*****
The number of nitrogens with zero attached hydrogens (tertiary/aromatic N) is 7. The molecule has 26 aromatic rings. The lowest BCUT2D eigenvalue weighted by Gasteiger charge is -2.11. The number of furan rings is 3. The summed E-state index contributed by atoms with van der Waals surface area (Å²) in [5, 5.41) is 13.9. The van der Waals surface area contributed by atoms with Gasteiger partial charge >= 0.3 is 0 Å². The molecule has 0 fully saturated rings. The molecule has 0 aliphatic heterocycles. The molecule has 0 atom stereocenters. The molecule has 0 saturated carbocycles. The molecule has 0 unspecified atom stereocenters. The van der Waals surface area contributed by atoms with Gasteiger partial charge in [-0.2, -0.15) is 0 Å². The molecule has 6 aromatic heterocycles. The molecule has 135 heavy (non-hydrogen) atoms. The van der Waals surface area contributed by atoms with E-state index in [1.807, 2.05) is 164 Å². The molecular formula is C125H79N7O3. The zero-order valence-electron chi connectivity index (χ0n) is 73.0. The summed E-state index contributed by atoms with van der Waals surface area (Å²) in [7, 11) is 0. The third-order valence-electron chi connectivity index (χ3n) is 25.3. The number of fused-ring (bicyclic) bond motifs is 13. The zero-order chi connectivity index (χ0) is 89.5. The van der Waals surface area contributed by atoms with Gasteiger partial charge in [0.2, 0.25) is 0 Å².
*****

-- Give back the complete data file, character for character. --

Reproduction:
The number of nitrogens with zero attached hydrogens (tertiary/aromatic N) is 7. The molecule has 26 aromatic rings. The lowest BCUT2D eigenvalue weighted by Gasteiger charge is -2.11. The number of furan rings is 3. The summed E-state index contributed by atoms with van der Waals surface area (Å²) in [5, 5.41) is 13.9. The van der Waals surface area contributed by atoms with Gasteiger partial charge >= 0.3 is 0 Å². The molecule has 0 fully saturated rings. The molecule has 0 aliphatic heterocycles. The molecule has 0 atom stereocenters. The molecule has 0 saturated carbocycles. The molecule has 0 unspecified atom stereocenters. The van der Waals surface area contributed by atoms with Gasteiger partial charge in [-0.2, -0.15) is 0 Å². The molecule has 6 aromatic heterocycles. The molecule has 135 heavy (non-hydrogen) atoms. The van der Waals surface area contributed by atoms with E-state index in [1.807, 2.05) is 164 Å². The molecular formula is C125H79N7O3. The zero-order valence-electron chi connectivity index (χ0n) is 73.0. The summed E-state index contributed by atoms with van der Waals surface area (Å²) in [7, 11) is 0. The third-order valence-electron chi connectivity index (χ3n) is 25.3. The number of fused-ring (bicyclic) bond motifs is 13. The zero-order chi connectivity index (χ0) is 89.5. The van der Waals surface area contributed by atoms with Gasteiger partial charge in [0.2, 0.25) is 0 Å².